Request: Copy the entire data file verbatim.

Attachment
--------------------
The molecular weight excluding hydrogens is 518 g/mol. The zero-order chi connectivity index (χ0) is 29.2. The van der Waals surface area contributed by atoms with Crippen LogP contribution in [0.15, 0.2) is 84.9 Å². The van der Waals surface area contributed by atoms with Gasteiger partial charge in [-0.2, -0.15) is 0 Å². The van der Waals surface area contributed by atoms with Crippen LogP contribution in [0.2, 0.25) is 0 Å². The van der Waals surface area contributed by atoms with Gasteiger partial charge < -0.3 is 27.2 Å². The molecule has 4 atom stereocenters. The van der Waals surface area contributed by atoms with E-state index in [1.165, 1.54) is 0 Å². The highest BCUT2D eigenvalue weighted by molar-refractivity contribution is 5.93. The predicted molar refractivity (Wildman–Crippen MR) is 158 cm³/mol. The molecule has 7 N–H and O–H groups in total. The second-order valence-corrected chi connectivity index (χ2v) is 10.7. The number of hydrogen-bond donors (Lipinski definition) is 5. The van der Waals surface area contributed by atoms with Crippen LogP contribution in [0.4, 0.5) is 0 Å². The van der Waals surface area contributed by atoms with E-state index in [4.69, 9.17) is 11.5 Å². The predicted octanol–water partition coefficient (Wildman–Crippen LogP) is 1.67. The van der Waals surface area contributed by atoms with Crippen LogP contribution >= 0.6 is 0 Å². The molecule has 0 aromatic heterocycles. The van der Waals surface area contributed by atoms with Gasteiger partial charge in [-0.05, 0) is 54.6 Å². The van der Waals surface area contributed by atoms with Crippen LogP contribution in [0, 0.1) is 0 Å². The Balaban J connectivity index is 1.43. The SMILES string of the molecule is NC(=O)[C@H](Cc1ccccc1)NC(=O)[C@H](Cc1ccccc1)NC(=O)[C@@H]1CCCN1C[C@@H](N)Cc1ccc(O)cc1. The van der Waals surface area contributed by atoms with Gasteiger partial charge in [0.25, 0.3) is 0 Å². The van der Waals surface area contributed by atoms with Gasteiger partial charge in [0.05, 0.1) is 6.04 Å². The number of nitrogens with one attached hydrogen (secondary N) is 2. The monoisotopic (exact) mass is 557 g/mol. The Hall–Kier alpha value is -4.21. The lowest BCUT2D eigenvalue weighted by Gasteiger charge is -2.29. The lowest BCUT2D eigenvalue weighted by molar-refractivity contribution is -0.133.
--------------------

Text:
The molecular weight excluding hydrogens is 518 g/mol. The zero-order chi connectivity index (χ0) is 29.2. The van der Waals surface area contributed by atoms with Crippen LogP contribution in [0.15, 0.2) is 84.9 Å². The van der Waals surface area contributed by atoms with Gasteiger partial charge in [-0.2, -0.15) is 0 Å². The van der Waals surface area contributed by atoms with Crippen LogP contribution in [0.2, 0.25) is 0 Å². The van der Waals surface area contributed by atoms with Gasteiger partial charge < -0.3 is 27.2 Å². The molecule has 4 atom stereocenters. The van der Waals surface area contributed by atoms with E-state index in [1.165, 1.54) is 0 Å². The highest BCUT2D eigenvalue weighted by molar-refractivity contribution is 5.93. The predicted molar refractivity (Wildman–Crippen MR) is 158 cm³/mol. The molecule has 7 N–H and O–H groups in total. The second-order valence-corrected chi connectivity index (χ2v) is 10.7. The number of hydrogen-bond donors (Lipinski definition) is 5. The van der Waals surface area contributed by atoms with Crippen LogP contribution in [0.4, 0.5) is 0 Å². The van der Waals surface area contributed by atoms with E-state index in [4.69, 9.17) is 11.5 Å². The predicted octanol–water partition coefficient (Wildman–Crippen LogP) is 1.67. The van der Waals surface area contributed by atoms with Crippen LogP contribution >= 0.6 is 0 Å². The molecule has 0 aromatic heterocycles. The van der Waals surface area contributed by atoms with Gasteiger partial charge in [-0.05, 0) is 54.6 Å². The van der Waals surface area contributed by atoms with Crippen LogP contribution in [0, 0.1) is 0 Å². The Balaban J connectivity index is 1.43. The SMILES string of the molecule is NC(=O)[C@H](Cc1ccccc1)NC(=O)[C@H](Cc1ccccc1)NC(=O)[C@@H]1CCCN1C[C@@H](N)Cc1ccc(O)cc1. The van der Waals surface area contributed by atoms with Gasteiger partial charge in [0.25, 0.3) is 0 Å². The van der Waals surface area contributed by atoms with Gasteiger partial charge in [0.05, 0.1) is 6.04 Å². The number of nitrogens with one attached hydrogen (secondary N) is 2. The monoisotopic (exact) mass is 557 g/mol. The Hall–Kier alpha value is -4.21. The lowest BCUT2D eigenvalue weighted by Gasteiger charge is -2.29. The lowest BCUT2D eigenvalue weighted by molar-refractivity contribution is -0.133.